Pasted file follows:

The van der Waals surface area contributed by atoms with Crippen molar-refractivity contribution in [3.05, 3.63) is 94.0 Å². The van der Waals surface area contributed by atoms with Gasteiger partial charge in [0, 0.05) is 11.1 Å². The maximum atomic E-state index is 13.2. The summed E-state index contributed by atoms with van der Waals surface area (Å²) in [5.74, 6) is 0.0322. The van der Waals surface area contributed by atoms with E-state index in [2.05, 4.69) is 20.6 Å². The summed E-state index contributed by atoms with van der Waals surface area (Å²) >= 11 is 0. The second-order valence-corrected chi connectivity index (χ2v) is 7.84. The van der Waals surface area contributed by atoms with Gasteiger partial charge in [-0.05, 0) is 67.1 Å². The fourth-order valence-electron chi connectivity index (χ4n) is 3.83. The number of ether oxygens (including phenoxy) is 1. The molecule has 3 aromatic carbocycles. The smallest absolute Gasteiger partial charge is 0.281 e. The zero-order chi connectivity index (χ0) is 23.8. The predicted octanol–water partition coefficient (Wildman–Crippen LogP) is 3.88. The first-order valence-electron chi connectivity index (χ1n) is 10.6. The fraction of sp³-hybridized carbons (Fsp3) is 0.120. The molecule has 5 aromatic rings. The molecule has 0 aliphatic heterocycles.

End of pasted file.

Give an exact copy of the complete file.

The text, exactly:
The van der Waals surface area contributed by atoms with Crippen molar-refractivity contribution in [3.05, 3.63) is 94.0 Å². The van der Waals surface area contributed by atoms with Gasteiger partial charge in [0, 0.05) is 11.1 Å². The maximum atomic E-state index is 13.2. The summed E-state index contributed by atoms with van der Waals surface area (Å²) in [5.74, 6) is 0.0322. The van der Waals surface area contributed by atoms with E-state index in [2.05, 4.69) is 20.6 Å². The summed E-state index contributed by atoms with van der Waals surface area (Å²) >= 11 is 0. The second-order valence-corrected chi connectivity index (χ2v) is 7.84. The van der Waals surface area contributed by atoms with Gasteiger partial charge in [-0.05, 0) is 67.1 Å². The fourth-order valence-electron chi connectivity index (χ4n) is 3.83. The number of ether oxygens (including phenoxy) is 1. The molecule has 3 aromatic carbocycles. The smallest absolute Gasteiger partial charge is 0.281 e. The zero-order chi connectivity index (χ0) is 23.8. The predicted octanol–water partition coefficient (Wildman–Crippen LogP) is 3.88. The first-order valence-electron chi connectivity index (χ1n) is 10.6. The fraction of sp³-hybridized carbons (Fsp3) is 0.120. The molecule has 5 aromatic rings. The molecule has 0 aliphatic heterocycles.